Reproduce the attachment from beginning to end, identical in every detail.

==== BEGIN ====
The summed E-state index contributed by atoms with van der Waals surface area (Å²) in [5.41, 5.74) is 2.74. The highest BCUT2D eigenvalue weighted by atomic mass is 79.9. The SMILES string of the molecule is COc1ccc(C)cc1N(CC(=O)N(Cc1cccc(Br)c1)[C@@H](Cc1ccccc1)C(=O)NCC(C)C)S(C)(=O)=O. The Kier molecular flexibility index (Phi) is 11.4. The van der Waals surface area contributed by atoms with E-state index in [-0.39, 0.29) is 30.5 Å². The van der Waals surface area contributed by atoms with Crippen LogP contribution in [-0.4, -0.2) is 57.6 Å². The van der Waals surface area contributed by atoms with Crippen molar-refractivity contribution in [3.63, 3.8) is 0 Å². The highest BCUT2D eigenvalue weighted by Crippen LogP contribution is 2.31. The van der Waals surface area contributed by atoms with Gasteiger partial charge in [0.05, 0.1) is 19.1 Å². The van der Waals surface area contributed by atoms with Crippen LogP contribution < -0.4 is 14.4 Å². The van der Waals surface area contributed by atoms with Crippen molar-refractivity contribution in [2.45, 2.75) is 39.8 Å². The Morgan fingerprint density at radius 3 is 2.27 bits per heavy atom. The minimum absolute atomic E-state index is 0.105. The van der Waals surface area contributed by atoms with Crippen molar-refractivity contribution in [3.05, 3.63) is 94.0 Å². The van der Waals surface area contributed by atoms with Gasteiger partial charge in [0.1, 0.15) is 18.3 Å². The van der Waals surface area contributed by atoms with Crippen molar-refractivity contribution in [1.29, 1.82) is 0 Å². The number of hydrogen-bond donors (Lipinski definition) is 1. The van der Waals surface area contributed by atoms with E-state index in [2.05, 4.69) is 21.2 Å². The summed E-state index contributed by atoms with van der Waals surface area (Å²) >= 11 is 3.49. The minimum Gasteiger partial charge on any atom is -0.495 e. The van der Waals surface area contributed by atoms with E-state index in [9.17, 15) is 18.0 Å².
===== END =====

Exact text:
The summed E-state index contributed by atoms with van der Waals surface area (Å²) in [5.41, 5.74) is 2.74. The highest BCUT2D eigenvalue weighted by atomic mass is 79.9. The SMILES string of the molecule is COc1ccc(C)cc1N(CC(=O)N(Cc1cccc(Br)c1)[C@@H](Cc1ccccc1)C(=O)NCC(C)C)S(C)(=O)=O. The Kier molecular flexibility index (Phi) is 11.4. The van der Waals surface area contributed by atoms with E-state index in [-0.39, 0.29) is 30.5 Å². The van der Waals surface area contributed by atoms with Crippen LogP contribution in [-0.4, -0.2) is 57.6 Å². The van der Waals surface area contributed by atoms with Crippen molar-refractivity contribution in [3.63, 3.8) is 0 Å². The highest BCUT2D eigenvalue weighted by Crippen LogP contribution is 2.31. The van der Waals surface area contributed by atoms with Gasteiger partial charge in [0.05, 0.1) is 19.1 Å². The van der Waals surface area contributed by atoms with Crippen LogP contribution < -0.4 is 14.4 Å². The van der Waals surface area contributed by atoms with Crippen molar-refractivity contribution in [2.45, 2.75) is 39.8 Å². The Morgan fingerprint density at radius 3 is 2.27 bits per heavy atom. The minimum absolute atomic E-state index is 0.105. The van der Waals surface area contributed by atoms with Crippen molar-refractivity contribution in [3.05, 3.63) is 94.0 Å². The van der Waals surface area contributed by atoms with Gasteiger partial charge in [0.1, 0.15) is 18.3 Å². The van der Waals surface area contributed by atoms with Crippen molar-refractivity contribution in [1.29, 1.82) is 0 Å². The number of hydrogen-bond donors (Lipinski definition) is 1. The van der Waals surface area contributed by atoms with E-state index in [2.05, 4.69) is 21.2 Å². The summed E-state index contributed by atoms with van der Waals surface area (Å²) >= 11 is 3.49. The minimum Gasteiger partial charge on any atom is -0.495 e. The van der Waals surface area contributed by atoms with E-state index in [9.17, 15) is 18.0 Å².